What was the assignment about?
“Your challenge is to use TWO HOUSEHOLD ITEMS of any type – to come up with a brand new SPORT. Use your creativity to generate something you have never seen before.
You will be evaluated on your creativity and presentation. Deliver a drawing, photo, or video demonstrating the sport. Feel free to include a short description.”
The Holocaust Memorial or Memorial to the Murdered Jews of Europe was inaugurated in Berlin about 7 years ago close to the Brandenburg Gate.
If you see the following picture from Wikimedia, you get a glimpse of what could be a huge cemetery of concrete slabs.
Holocaust Memorial (by de:Benutzer:Schreibkraft).
The memorial is described in the Wikipedia with the following words:
“It consists of a 19,000 square metres (4.7 acres) site covered with 2,711 concrete slabs or “stelae“, arranged in a grid pattern on a sloping field. [...] According to Eisenman’s project text, the stelae are designed to produce an uneasy, confusing atmosphere, and the whole sculpture aims to represent a supposedly ordered system that has lost touch with human reason.“
However, the memorial is not to be contemplated from the air as seen above, but from the ground and people can walk through it.
If you visit the site you’ll experience or watch some unintended consequences: people tend to sit on the stones, run between them, jump from one to another, play “hide and seek”… the least people do is to experience with light and shadows, distances, slopes…
Then there is a poor security guard calling on people (sometimes bunches of playful students) to “behave”, not to run, jump, etc.
Take a look at the water counter in the picture below:
Water counter at hostel.
We found these water counters at the hostel we were lodged in Berlin. I immediately started taking note of how many litres I consumed in each of the showers I took. First one:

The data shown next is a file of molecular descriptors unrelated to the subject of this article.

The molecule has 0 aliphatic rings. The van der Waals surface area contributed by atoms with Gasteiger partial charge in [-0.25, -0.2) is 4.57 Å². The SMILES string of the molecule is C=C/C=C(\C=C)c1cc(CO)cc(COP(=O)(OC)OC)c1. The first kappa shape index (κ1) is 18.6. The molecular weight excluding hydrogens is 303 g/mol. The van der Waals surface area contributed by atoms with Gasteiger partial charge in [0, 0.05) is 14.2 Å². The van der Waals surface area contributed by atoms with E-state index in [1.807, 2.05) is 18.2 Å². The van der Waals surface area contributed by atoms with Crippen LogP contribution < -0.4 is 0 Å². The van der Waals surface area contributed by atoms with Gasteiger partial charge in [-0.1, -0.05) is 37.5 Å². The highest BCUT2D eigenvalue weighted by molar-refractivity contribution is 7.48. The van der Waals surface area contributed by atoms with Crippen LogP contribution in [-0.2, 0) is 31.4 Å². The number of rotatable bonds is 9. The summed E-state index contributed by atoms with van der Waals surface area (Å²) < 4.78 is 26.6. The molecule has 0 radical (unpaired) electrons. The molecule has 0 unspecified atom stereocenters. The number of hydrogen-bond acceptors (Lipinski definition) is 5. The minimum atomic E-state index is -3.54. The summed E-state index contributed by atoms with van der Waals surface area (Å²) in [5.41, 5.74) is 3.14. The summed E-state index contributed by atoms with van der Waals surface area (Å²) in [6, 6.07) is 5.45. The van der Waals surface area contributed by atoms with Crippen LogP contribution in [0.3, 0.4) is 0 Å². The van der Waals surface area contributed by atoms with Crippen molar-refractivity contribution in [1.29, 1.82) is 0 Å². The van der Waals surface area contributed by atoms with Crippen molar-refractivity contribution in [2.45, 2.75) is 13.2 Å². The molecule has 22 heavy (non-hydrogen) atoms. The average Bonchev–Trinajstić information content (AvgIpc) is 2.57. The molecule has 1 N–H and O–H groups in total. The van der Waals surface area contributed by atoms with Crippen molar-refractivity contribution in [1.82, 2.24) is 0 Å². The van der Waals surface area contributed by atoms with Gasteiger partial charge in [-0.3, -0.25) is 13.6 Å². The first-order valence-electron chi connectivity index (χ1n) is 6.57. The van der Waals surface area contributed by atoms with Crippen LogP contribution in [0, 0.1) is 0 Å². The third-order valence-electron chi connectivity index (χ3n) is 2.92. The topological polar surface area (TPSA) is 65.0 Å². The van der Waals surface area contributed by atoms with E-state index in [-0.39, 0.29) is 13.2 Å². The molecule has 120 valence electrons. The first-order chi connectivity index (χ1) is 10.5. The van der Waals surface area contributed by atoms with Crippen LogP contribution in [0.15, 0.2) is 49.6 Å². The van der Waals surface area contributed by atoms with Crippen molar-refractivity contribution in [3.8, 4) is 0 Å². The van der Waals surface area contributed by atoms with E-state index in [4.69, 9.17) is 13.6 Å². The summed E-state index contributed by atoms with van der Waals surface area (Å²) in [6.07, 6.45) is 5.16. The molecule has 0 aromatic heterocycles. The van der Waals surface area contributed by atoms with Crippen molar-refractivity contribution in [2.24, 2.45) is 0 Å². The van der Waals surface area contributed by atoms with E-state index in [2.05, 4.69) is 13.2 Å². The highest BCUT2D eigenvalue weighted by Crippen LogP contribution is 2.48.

I checked in the internet and found references of average consumptions for showers between 80 and 120 litres. The following days I tried to save some water (of course without compromising the cleaning part ). The minimum consumption I had was of 34L, the rest in the end were around 42L.
In the process I discussed with Luca whether hotels could incentivize in some ways (other than displaying the counter at our sight) the saving of water by the guests. We thought of possible messages in the way of “the average guest consumes 100L per shower, see if you can use less water! Do it for the planet!”, or whether some discounts / surcharges could be offered / imposed to those consuming less / more water.
However, I checked water prices in France and in Toulouse and it is around 3.3€ per cubic metre (m3). That is, in 5 days, having seen the counter and having tried to minimize water consumption all I saved was about 0.38 m3 or about 1.25€… this is economically meaningless in comparison with the hotel bill.
At those prices, I guess all we could do is trying to save water out of our consciences and not driven by an economic drive (the same level of saving I achieved could mean ~35€ a year per person).
During our last stay in Berlin we were lodged at a hostel in Fasanenstrasse, close to Kurfürstendamm (Charlottenburg). The pension was in an old building which was protected by some urbanism laws which prevented the owners to perform some works.
Thus, the building maintained a curious key lock system at the front door which was activated by night. The key was double sided as it can be seen in the picture below.
Old Berlin front door key.
In order to open the door you would have to introduce the key in the lock, unlock it and then fully insert the key in the door until it would appear in the interior of the house. You would then have to lock it from the inside and remove the key from the inside by pulling from the other end of the key.
We found it funny and curious, so we recorded this short video showing the system: